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Donald Trump

'Vermin:' Donald Trump is escalating his rhetoric into extreme territory

WASHINGTON - What will Donald Trump say next?

It could be anything.

The former president and 2024 Republican frontrunner returns to the campaign trail on Saturday, a week after he escalated his already-incendiary rhetoric by describing political opponents as "vermin."

Donald Trump campaigns in New Hampshire Nov. 11

An outrageous speaker for years, Trump's rhetoric now bounces around from confusion - mixing up the names of Joe Biden and Barack Obama, for example - to rodent-like terms once used by fascist leaders Adolf Hitler and Benito Mussolini.

"He describes a world of threats and a nation that is humiliated - he claims that there is danger everywhere and he's the only one who can provide safety - he claims that his opposition are enemies who cheat," said Jennifer Mercieca, an historian who teaches at Texas A&M University and specializes in political rhetoric.

"Those are the classic arguments of fascism."

'Trump Derangement Syndrome'?

Trump and his aides have derided opponents as "snowflakes" and argued he is telling hard truths about the state of the nation.

After President Joe Biden said that Trump's "vermin" comment "echoes language you heard in Nazi Germany in the '30s," the Trump campaign put out a statement calling the comment "despicable" and a sign of "Trump Derangement Syndrome."

"As Democrats like to say, democracy is on the ballot and Biden is tearing democracy to shreds," the Trump team said.

'He's lost the zip'

For the most part, Trump's Republican primary opponents have said little or nothing about Trump's most inflammatory rhetoric.

Florida Gov. Ron DeSantis and former South Carolina Gov. Nikki Haley, currently locked in a fierce battle for second place behind Trump, have said more about Trump's age and slips of the tongue.

On the stump, Trump has invoked predecessor Barack Obama when referring to Biden and even to 2016 election opponent Hillary Clinton ("With Obama, we won an election that everyone said couldn't be won," he said during a September speech in Florida; he then corrected himself to say "Clinton.")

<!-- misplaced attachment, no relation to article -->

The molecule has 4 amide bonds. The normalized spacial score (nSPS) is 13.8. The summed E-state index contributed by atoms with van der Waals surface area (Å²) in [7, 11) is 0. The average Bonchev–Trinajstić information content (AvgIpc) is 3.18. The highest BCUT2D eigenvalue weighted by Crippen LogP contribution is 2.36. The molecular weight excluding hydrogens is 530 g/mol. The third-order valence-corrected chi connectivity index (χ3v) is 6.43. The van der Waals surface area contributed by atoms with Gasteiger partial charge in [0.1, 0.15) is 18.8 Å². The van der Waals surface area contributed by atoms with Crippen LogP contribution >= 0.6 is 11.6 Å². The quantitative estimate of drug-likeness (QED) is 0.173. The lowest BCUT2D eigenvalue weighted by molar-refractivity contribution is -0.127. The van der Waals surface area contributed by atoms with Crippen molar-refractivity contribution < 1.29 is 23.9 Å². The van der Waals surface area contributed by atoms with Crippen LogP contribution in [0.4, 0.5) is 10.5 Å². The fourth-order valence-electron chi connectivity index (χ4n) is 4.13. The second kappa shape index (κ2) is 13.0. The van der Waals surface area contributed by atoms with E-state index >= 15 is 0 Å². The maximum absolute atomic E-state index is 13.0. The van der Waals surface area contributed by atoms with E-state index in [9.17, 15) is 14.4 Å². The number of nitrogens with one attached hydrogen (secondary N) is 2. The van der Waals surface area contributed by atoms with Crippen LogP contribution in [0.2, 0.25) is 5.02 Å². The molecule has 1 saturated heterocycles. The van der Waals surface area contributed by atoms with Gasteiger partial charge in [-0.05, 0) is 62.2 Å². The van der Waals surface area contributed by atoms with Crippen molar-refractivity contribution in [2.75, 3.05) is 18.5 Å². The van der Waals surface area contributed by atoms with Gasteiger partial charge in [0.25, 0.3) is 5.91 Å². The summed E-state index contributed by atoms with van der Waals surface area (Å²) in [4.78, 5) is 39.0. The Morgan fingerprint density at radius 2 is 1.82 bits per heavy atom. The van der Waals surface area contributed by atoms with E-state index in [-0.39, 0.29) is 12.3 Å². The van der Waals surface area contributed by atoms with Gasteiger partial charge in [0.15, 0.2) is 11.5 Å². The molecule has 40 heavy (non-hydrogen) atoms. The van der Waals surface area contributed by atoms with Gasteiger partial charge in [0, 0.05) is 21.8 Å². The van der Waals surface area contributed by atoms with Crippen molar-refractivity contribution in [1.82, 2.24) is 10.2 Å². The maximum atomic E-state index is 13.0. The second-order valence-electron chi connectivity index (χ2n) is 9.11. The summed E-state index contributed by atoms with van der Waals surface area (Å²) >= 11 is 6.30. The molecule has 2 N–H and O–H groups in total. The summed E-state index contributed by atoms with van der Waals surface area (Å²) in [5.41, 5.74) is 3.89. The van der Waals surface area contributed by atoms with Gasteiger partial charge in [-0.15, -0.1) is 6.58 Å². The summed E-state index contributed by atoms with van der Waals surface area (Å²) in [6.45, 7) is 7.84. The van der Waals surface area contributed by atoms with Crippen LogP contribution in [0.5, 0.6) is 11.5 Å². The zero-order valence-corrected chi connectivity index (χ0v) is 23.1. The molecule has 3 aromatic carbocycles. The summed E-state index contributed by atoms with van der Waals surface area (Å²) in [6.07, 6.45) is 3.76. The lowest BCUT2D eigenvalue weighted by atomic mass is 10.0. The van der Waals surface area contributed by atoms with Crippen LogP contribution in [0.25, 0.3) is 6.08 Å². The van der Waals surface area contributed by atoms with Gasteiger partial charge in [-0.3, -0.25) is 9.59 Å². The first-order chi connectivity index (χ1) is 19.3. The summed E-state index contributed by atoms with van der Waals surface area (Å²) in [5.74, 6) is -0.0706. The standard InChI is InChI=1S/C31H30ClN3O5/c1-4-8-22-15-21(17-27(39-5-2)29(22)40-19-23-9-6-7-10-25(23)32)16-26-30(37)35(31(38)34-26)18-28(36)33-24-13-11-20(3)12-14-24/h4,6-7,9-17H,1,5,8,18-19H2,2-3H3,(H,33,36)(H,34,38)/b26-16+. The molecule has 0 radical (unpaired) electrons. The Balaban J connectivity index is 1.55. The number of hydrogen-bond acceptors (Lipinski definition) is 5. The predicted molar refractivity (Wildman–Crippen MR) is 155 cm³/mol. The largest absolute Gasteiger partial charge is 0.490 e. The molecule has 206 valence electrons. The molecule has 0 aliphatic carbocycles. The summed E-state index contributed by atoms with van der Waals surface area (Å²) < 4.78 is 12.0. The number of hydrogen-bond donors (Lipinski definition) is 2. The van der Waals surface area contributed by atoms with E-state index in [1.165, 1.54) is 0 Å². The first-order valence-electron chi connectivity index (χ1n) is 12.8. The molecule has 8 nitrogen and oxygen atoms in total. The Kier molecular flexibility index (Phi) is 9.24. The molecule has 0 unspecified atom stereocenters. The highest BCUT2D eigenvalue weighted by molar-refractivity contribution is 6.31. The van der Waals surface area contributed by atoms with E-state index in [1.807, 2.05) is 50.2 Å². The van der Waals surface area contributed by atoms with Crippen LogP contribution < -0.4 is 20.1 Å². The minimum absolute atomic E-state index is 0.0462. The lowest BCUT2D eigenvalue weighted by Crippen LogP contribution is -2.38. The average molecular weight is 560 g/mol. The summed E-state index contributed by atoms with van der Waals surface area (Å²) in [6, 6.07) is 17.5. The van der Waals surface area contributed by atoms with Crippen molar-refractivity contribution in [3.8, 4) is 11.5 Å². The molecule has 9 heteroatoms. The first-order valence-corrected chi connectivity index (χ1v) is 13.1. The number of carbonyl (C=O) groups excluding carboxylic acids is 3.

During a recent trip to Sioux City, Iowa, Trump said he was happy to be in "Sioux Falls," which is in South Dakota.

Trump has pronounced the Palestinian organization "Hamas" as "hummus." His opponents also criticized him for describing Hezbollah leaders as "very smart."

DeSantis, citing Trump's use of a teleprompter and frequent absences from the campaign trail, told voters in New Hampshire that "this is a different Donald Trump than in 2015 and 2016. He’s lost the zip on his fastball and has a sense of entitlement.”

Haley has also suggested that Trump is a politician of the past.

“I’ve always said that he was the right president at the right time and I agree with a lot of his policies,” Haley said recently on "Fox News Sunday.” "The problem is drama and chaos follows him, whether fairly or not. It is constantly following him and Americans feel it.”

Asked at an Iowa town hall Friday about Trump's "vermin" comment, Haley said: "The reality is I don’t agree with that statement any more than I agree when he said Hezbollah was smart ... It’s the chaos of it all, right?"

The 'vermin' speech

Last weekend in New Hampshire, Trump inserted a new and combustible term into his stump speech: "Vermin."

“We pledge to you that we will root out the communists, Marxists, fascists and the radical left thugs that live like vermin within the confines of our country that lie and steal and cheat on elections,” Trump said in Claremont, N.H.